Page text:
BOSTON—Boston College recruit Kevin Pierre-Louis has had a stressful year so far.
Besides picking a college, enrolling in January to get a head start on his schoolwork and football, Pierre-Louis spent three days waiting to hear from relatives in Haiti to find out if they survived the Jan. 12 earthquake, which killed at least 112,000 people.
"We couldn't contact them at first," he said Wednesday. "Thankfully, everyone's fine."
After the quake, he said, they were debating whether to stay at home or leave, and "a couple hours later, the building wound up falling down." His relatives are U.S. citizens, and they own sugar cane fields and an ice factory, and they were able to get out after the disaster.
Pierre-Louis also made a lucky choice: He had been considering visiting his family -- about 30 aunts, uncles, grandparents and cousins -- around the time of the quake but decided to stay in Connecticut to prepare for the beginning of school. He hasn't been to Haiti since he was 9.
"It was an amazing experience for me," he said. "It doesn't look that spectacular, but I looked at it a lot differently than the outside world would."
Pierre-Louis had committed to Boston College as a junior, but he reconsidered after coach Jeff Jagodzinski was fired for pursuing an NFL job. When former assistant Frank Spaziani was promoted, Pierre-Louis decided anew to go to BC over Stanford.
"It gave me a chance to take a step back," said Pierre-Louis, who was the 2009 Gatorade player of the year in Connecticut and rated the No. 10 outside linebacker in the nation by Rivals.com. "I had a good relationship with coach Spaz."
This is the first true recruiting class for Spaziani, who took over from Jagodzinski on Jan. 13 last year and had three weeks before signing day to hold everything together.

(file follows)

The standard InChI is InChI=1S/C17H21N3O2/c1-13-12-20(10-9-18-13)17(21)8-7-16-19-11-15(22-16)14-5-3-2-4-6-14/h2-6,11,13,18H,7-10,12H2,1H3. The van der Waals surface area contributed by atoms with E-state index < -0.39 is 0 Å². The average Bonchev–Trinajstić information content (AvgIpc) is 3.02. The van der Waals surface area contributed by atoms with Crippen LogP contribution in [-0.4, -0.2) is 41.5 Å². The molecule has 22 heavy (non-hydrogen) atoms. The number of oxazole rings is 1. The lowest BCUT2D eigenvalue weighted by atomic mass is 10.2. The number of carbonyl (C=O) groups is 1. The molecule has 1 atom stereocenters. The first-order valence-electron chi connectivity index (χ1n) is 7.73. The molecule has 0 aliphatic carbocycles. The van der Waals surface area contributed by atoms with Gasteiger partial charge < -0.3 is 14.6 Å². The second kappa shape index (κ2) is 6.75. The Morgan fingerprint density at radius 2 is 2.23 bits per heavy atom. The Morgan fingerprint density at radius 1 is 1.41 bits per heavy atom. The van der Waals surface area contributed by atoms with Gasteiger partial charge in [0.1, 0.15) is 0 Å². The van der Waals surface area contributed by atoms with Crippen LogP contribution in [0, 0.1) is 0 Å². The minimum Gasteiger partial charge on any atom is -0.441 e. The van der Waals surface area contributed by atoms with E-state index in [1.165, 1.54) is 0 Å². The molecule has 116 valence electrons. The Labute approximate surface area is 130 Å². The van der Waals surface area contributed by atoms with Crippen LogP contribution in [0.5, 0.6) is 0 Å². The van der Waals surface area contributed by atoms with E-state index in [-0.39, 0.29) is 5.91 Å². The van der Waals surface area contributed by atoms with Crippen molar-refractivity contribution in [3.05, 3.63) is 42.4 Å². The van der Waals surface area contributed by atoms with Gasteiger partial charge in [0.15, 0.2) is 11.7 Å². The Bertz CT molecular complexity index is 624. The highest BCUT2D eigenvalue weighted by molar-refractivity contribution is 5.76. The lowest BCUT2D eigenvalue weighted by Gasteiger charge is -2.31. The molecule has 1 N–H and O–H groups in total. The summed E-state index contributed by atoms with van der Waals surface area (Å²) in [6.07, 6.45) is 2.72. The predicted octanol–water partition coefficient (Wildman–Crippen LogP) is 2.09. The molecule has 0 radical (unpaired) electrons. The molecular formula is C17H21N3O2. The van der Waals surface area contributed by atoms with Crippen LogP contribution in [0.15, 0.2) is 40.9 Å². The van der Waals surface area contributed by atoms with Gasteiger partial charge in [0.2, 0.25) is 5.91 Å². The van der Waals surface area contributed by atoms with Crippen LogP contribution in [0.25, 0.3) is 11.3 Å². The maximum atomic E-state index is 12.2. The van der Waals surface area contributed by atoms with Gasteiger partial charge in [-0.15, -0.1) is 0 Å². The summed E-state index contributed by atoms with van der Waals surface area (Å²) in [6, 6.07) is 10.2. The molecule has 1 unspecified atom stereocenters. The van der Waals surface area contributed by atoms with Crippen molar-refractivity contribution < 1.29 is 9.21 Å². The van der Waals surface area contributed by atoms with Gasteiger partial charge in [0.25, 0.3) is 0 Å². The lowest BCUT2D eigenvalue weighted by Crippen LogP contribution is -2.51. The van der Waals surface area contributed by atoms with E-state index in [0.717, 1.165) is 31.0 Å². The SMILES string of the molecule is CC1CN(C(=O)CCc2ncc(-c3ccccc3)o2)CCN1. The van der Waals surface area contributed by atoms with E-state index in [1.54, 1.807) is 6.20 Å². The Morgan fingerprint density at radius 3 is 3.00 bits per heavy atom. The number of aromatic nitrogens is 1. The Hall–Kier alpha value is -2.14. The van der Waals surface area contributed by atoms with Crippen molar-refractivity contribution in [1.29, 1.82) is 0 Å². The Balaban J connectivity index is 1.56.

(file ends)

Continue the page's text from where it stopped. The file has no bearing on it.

"Last year was just trying to keep everything afloat, keep everyone in the boat and not have guys leave," he said. "We're trying to build this thing from last year, with bricks and mortar ... so you can get an idea where you're going. Right now, we have a lot of potholes."
Boston College signed 21 players in all, including six offensive linemen, four defensive backs and two quarterbacks. Chase Rettig, from San Clemente High School in California, was rated 21st among pro-style quarterbacks by Rivals.com and will have a chance to compete for the starting job with incumbent Dave Shinskie.
"Dave did a great job for us. You can't overestimate what Dave did. But the job is open," Spaziani said. "Nothing's tattooed on anybody, at any position. Obviously, rank has its privilege."
Spaziani praised the academic credentials of his recruiting class -- 12 had a B average or better, and one had a 4.0 -- and noted that 20 of the 21 played multiple sports in high school; 14 of them played multiple positions in football.
"In this day and age of guys specializing, it's another way of trying to quantify what type of individual you're going to get," Spaziani said. "They're still in the developmental stage. The tendency from sixth grade and up is to dig into one sport. That can only go so far."